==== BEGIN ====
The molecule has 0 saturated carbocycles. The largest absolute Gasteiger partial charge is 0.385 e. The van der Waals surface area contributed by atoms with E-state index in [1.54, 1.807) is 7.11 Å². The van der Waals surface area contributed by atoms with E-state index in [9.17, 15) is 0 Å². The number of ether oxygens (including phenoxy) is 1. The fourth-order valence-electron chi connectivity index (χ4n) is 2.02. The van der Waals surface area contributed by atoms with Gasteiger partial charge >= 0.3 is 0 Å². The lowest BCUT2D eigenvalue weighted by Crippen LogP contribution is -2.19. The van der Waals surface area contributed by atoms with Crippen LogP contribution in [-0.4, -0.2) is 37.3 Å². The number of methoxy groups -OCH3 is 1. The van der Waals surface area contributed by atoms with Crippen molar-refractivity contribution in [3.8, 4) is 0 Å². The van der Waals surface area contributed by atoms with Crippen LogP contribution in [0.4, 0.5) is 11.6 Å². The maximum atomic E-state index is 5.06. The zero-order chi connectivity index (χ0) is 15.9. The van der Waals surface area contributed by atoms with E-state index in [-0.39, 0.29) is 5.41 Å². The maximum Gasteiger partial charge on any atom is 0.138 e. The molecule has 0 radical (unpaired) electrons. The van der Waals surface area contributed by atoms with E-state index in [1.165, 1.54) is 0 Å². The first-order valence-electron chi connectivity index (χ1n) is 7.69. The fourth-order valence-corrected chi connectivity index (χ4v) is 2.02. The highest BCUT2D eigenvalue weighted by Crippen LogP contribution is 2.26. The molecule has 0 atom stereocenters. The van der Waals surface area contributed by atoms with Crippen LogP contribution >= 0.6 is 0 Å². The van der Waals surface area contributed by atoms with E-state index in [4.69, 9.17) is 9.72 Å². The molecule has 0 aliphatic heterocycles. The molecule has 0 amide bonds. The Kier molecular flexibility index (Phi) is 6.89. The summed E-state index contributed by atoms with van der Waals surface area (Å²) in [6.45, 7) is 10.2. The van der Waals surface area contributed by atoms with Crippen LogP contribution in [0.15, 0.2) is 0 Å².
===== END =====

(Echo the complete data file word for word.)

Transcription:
The molecule has 0 saturated carbocycles. The largest absolute Gasteiger partial charge is 0.385 e. The van der Waals surface area contributed by atoms with E-state index in [1.54, 1.807) is 7.11 Å². The van der Waals surface area contributed by atoms with E-state index in [9.17, 15) is 0 Å². The number of ether oxygens (including phenoxy) is 1. The fourth-order valence-electron chi connectivity index (χ4n) is 2.02. The van der Waals surface area contributed by atoms with Gasteiger partial charge >= 0.3 is 0 Å². The lowest BCUT2D eigenvalue weighted by Crippen LogP contribution is -2.19. The van der Waals surface area contributed by atoms with Crippen LogP contribution in [-0.4, -0.2) is 37.3 Å². The number of methoxy groups -OCH3 is 1. The van der Waals surface area contributed by atoms with Crippen molar-refractivity contribution in [3.8, 4) is 0 Å². The van der Waals surface area contributed by atoms with Crippen LogP contribution in [0.4, 0.5) is 11.6 Å². The maximum atomic E-state index is 5.06. The zero-order chi connectivity index (χ0) is 15.9. The van der Waals surface area contributed by atoms with E-state index in [-0.39, 0.29) is 5.41 Å². The maximum Gasteiger partial charge on any atom is 0.138 e. The molecule has 0 radical (unpaired) electrons. The van der Waals surface area contributed by atoms with E-state index in [1.165, 1.54) is 0 Å². The first-order valence-electron chi connectivity index (χ1n) is 7.69. The fourth-order valence-corrected chi connectivity index (χ4v) is 2.02. The highest BCUT2D eigenvalue weighted by Crippen LogP contribution is 2.26. The molecule has 0 atom stereocenters. The van der Waals surface area contributed by atoms with Crippen LogP contribution >= 0.6 is 0 Å². The van der Waals surface area contributed by atoms with E-state index in [4.69, 9.17) is 9.72 Å². The molecule has 0 aliphatic heterocycles. The molecule has 0 amide bonds. The Kier molecular flexibility index (Phi) is 6.89. The summed E-state index contributed by atoms with van der Waals surface area (Å²) in [6.45, 7) is 10.2. The van der Waals surface area contributed by atoms with Crippen LogP contribution in [0.15, 0.2) is 0 Å².